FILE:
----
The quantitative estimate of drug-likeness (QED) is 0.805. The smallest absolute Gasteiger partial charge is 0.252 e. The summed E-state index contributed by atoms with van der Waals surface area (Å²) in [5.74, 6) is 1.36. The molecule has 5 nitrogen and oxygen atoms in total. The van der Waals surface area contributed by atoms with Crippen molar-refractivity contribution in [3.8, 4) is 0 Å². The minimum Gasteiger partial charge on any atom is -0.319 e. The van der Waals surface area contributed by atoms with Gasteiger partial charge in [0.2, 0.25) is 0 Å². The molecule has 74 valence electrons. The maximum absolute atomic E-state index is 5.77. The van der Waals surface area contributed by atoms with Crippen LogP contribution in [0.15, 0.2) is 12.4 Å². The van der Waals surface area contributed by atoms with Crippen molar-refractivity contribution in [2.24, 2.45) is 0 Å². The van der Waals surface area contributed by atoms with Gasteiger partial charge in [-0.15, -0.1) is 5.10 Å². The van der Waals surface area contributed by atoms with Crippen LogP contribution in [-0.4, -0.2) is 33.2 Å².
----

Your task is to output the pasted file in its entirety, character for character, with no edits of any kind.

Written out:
The quantitative estimate of drug-likeness (QED) is 0.805. The smallest absolute Gasteiger partial charge is 0.252 e. The summed E-state index contributed by atoms with van der Waals surface area (Å²) in [5.74, 6) is 1.36. The molecule has 5 nitrogen and oxygen atoms in total. The van der Waals surface area contributed by atoms with Crippen molar-refractivity contribution in [3.8, 4) is 0 Å². The minimum Gasteiger partial charge on any atom is -0.319 e. The van der Waals surface area contributed by atoms with Gasteiger partial charge in [0.2, 0.25) is 0 Å². The molecule has 74 valence electrons. The maximum absolute atomic E-state index is 5.77. The van der Waals surface area contributed by atoms with Crippen LogP contribution in [0.15, 0.2) is 12.4 Å². The van der Waals surface area contributed by atoms with Crippen molar-refractivity contribution in [2.24, 2.45) is 0 Å². The van der Waals surface area contributed by atoms with Gasteiger partial charge in [-0.15, -0.1) is 5.10 Å². The van der Waals surface area contributed by atoms with Crippen LogP contribution in [-0.4, -0.2) is 33.2 Å².